The Graduate

graduateCharles Webb – The graduate (1963)

There were many young, disillusioned heroes being studied in the early 60s, Meursault in Camus’s The Outsider, McMurphy in One Flew Over The Cuckoo’s Nest and Holden Caulfield in The Catcher in the Rye. Like them, Benjamin is not a revolutionary; he doesn’t want to make a new, more free or equitable society. That was to come: in the mid-60s the American scene would brighten wonderfully before it darkened again. No, Benjamin merely wants to inform those around him that he hates the world they have made; it bores him, is stupid, and he cannot find a place in it. Like Melville’s Bartleby, he would just “prefer not to”.

This semi-teenage rite of passage baffles Benjamin as much as it baffles his parents. We see and hear the incomprehension in his very language, which is dull and inexpressive, as if he doesn’t really inhabit the words he uses; like everything else around him, language appears to not quite belong to him and there isn’t much he can make of it. Most of his speech consists of questions, few of which are answered, or even answerable.

But the triumph of the book, as of the film, is Mrs Robinson. If one essential quality of a good writer is the ability to make memorable characters who appear to transcend the work they appear in, then Mrs Robinson is one of the great monstrous creations of our time. Well-off, middle-aged, alcoholic, bitter, disillusioned, perverse and yet to be rescued by feminism, her situation is far worse than Benjamin’s.

Nonetheless, she is the book’s only potent character, a smooth, confident seductress, using Benjamin for sex while he is her more or less passive object. That, presumably, is how she likes them. Mrs Robinson, we know, will never consider her lover to be her equal. For her Benjamin is only of use if he is “just a kid”, and she always addresses him – with enraging superiority – in the firm terms of a mother to a child. “That’s enough,” she often says to him, suppressing his curiosity with her constant scolding.

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Mrs. Robinson: What are you so scared of?

Benjamin: I’m not scared, Mrs. Robinson.

Mrs. Robinson: Then why do you keep running away?

Benjamin: Because you’re going to bed. I don’t think I should be up here.

Mrs. Robinson: Haven’t you ever seen anybody in a slip before?

Benjamin: Yes, I have, but I just…Look, what if Mr. Robinson walked in right now?

Mrs. Robinson: What if he did?

Benjamin: Well, it would look pretty funny, wouldn’t it?

Mrs. Robinson: Don’t you think he trusts us together?

Benjamin: Of course he does, but he might get the wrong idea. Anyone might.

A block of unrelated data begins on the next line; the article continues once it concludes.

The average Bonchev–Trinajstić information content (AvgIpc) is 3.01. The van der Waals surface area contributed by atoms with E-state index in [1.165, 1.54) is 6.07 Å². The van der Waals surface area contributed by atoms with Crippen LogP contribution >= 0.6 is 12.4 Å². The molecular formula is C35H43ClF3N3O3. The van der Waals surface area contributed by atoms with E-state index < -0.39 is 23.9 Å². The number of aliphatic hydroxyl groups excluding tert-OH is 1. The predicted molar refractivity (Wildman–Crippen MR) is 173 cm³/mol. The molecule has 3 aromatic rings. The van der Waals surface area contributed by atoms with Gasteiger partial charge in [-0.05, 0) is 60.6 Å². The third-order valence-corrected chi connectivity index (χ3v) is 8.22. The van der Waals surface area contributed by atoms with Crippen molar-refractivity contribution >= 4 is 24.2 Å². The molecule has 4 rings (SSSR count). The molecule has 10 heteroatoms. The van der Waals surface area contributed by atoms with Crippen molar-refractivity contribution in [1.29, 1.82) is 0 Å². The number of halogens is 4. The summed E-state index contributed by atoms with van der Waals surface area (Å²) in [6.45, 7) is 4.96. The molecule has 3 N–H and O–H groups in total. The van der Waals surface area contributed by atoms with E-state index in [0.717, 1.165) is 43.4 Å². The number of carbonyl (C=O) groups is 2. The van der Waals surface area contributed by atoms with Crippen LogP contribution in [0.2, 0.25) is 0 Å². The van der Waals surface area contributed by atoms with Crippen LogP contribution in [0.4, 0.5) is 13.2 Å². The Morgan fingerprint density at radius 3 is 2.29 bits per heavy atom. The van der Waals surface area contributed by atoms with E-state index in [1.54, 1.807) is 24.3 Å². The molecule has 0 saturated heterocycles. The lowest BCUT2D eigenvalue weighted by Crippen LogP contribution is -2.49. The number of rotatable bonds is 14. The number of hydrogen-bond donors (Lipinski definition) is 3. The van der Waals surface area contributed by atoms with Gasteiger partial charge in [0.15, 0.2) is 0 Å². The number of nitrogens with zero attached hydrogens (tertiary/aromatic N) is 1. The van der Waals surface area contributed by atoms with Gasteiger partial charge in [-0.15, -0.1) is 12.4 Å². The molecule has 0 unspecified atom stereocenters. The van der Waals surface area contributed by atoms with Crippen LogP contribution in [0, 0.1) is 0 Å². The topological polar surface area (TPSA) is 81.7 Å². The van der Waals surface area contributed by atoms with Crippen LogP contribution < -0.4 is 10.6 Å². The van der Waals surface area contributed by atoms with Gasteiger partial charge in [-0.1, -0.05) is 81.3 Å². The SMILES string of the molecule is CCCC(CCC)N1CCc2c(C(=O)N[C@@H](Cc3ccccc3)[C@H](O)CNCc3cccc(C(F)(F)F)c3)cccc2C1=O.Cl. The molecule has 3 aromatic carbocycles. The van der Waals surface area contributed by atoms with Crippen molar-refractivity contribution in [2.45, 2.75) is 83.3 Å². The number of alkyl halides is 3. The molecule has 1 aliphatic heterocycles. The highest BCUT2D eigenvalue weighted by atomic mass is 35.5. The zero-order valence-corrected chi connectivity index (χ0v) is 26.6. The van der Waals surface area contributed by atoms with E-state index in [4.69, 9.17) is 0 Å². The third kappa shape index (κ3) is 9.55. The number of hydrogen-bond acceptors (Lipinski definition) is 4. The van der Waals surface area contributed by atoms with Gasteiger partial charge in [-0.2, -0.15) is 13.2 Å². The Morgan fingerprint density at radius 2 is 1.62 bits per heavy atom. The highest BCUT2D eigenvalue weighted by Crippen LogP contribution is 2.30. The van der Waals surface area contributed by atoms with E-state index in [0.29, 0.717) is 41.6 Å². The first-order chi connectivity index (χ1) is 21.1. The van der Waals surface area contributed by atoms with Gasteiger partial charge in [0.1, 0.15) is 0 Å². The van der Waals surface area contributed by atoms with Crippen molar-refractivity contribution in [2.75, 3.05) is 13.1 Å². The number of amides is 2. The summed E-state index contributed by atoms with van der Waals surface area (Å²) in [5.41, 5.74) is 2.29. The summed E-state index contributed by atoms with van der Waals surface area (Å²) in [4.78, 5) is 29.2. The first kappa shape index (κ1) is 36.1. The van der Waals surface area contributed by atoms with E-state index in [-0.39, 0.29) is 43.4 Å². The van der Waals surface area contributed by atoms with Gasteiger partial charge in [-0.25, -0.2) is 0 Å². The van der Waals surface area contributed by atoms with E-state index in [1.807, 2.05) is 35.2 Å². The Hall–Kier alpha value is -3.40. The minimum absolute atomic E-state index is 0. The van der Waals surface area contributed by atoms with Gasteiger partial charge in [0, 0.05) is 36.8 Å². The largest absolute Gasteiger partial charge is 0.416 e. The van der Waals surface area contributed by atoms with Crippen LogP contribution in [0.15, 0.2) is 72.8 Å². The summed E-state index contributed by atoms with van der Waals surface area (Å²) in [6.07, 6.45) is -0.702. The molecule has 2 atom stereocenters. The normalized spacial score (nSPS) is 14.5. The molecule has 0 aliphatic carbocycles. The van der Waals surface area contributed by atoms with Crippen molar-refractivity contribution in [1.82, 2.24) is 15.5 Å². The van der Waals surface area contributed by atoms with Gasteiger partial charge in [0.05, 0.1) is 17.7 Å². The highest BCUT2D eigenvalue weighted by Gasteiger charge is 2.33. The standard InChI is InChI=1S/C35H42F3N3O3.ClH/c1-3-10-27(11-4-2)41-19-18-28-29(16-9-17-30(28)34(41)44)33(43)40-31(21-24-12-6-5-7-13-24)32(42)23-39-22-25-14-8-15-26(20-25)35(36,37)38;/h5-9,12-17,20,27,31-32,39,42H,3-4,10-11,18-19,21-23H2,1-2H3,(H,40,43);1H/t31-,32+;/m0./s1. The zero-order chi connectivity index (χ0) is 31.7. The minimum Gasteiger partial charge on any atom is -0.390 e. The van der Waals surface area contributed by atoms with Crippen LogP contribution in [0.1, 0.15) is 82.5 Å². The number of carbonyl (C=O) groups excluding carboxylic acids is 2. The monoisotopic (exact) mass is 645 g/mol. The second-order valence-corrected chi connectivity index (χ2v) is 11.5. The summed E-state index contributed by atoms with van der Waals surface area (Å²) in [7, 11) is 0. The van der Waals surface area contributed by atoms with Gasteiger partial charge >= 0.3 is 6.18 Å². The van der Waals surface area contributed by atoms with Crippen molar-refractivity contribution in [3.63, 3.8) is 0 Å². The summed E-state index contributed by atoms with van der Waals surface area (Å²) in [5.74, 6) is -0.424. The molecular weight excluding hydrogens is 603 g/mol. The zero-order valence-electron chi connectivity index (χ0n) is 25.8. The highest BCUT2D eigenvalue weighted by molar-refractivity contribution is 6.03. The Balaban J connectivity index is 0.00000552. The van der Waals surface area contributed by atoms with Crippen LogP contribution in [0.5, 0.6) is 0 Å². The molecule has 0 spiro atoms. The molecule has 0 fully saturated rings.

Mrs. Robinson: I don’t see why? I’m twice as old as you are. How could anyone think that…

Benjamin: But they would! Don’t you see?

Mrs. Robinson: Benjamin. I am not trying to seduce you!

Benjamin: I know that, but please, Mrs. Robinson. This is difficult..

Mrs. Robinson: Would you like me to seduce you?

Benjamin: What?

Mrs. Robinson: Is that what you’re trying to tell me?

Benjamin: [A long pause] I’m going home now. I apologize for what I said. I hope you can forget it. But I’m going home right now.

Mrs. Robinson: Benjamin, would this be easier for you in the dark?

Benjamin: Mrs. Robinson. I can’t do this.

Mrs. Robinson: You what?

Benjamin: This is all terribly wrong.

Mrs. Robinson: Do you find me undesirable?

Benjamin: Oh, no, Mrs. Robinson. I think, I think you’re the most attractive of all my parents’ friends. I mean that. I find you desirable, but I, for God’s sake, can you imagine my parents? Can you imagine what they would say if they just saw us in this room here right now?

Mrs. Robinson: What would they say?

Benjamin: I have no idea Mrs. Robinson, but for god’s sake, they brought me up, they made a good life for me and I think they deserve better than this. I think they deserve a little better than jumping into bed with the partner’s wife.

Mrs. Robinson: Are you afraid of me?

Benjamin: Oh, no. You’re missing the point. Look. Maybe we could do something else together. Mrs. Robinson, would you like to go to a movie?


Mike Nichols – The Graduate (1967)

(Mike Nichols) introduces us to a young college graduate (Dustin Hoffman) who returns to a ferociously stupid upper-middle-class California suburb. He would like the chance to sit around and think about his future for several months. You know — think?

His family and their social circle demand that he perform in the role of Successful Young Upward-Venturing Clean-Cut All-American College Grad. At the end of two weeks Benjamin is driven to such a pitch of desperation that he demonstrates a new scuba outfit (birthday present from proud dad) by standing on the bottom of the family pool: Alone at last.

One of his parents’ contemporaries (Anne Bancroft) seduces Benjamin, who succumbs mostly out of weariness and disbelief. Then he falls in love with her daughter (Katharine Ross), and sets in motion a fantastic chain of events that ends with Miss Ross (just married to a handsome blond Nordic pipe-smoking fraternity boy) being kidnapped from the altar by Benjamin. He jams a cross into the church door to prevent pursuit, and they escape on a bus.

This is outrageous material, but it works in “The Graduate” because it is handled in a straightforward manner. Dustin Hoffman is so painfully awkward and ethical that we are forced to admit we would act pretty much as he does, even in his most extreme moments. Anne Bancroft, in a tricky role, is magnificently sexy, shrewish, and self-possessed enough to make the seduction convincing.

Miss Ross, a newcomer previously seen in “Games,” not only creates a character with depth and honesty, but is so attractive that now we know how Ann-Margret would have looked if she had turned out better.